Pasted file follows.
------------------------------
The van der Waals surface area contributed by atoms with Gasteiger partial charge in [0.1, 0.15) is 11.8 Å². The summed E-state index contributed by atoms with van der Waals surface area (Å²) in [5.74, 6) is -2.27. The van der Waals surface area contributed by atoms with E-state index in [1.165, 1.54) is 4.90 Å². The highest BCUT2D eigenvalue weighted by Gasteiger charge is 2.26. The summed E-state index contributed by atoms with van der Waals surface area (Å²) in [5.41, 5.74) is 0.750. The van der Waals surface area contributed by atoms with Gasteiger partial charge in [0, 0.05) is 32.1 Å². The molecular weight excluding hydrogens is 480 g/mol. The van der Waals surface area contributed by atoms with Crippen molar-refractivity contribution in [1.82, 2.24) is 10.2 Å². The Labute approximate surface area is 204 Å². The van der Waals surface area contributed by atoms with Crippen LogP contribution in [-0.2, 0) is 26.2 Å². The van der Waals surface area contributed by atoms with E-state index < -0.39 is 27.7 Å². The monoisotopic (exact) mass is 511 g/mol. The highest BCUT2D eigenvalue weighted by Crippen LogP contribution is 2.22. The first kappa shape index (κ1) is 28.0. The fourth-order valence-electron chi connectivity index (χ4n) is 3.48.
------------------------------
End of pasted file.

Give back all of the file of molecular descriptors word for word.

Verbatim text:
The van der Waals surface area contributed by atoms with Gasteiger partial charge in [0.1, 0.15) is 11.8 Å². The summed E-state index contributed by atoms with van der Waals surface area (Å²) in [5.74, 6) is -2.27. The van der Waals surface area contributed by atoms with E-state index in [1.165, 1.54) is 4.90 Å². The highest BCUT2D eigenvalue weighted by Gasteiger charge is 2.26. The summed E-state index contributed by atoms with van der Waals surface area (Å²) in [5.41, 5.74) is 0.750. The van der Waals surface area contributed by atoms with Gasteiger partial charge in [0, 0.05) is 32.1 Å². The molecular weight excluding hydrogens is 480 g/mol. The van der Waals surface area contributed by atoms with Crippen molar-refractivity contribution in [1.82, 2.24) is 10.2 Å². The Labute approximate surface area is 204 Å². The van der Waals surface area contributed by atoms with Crippen LogP contribution in [-0.2, 0) is 26.2 Å². The van der Waals surface area contributed by atoms with E-state index < -0.39 is 27.7 Å². The monoisotopic (exact) mass is 511 g/mol. The highest BCUT2D eigenvalue weighted by Crippen LogP contribution is 2.22. The first kappa shape index (κ1) is 28.0. The fourth-order valence-electron chi connectivity index (χ4n) is 3.48.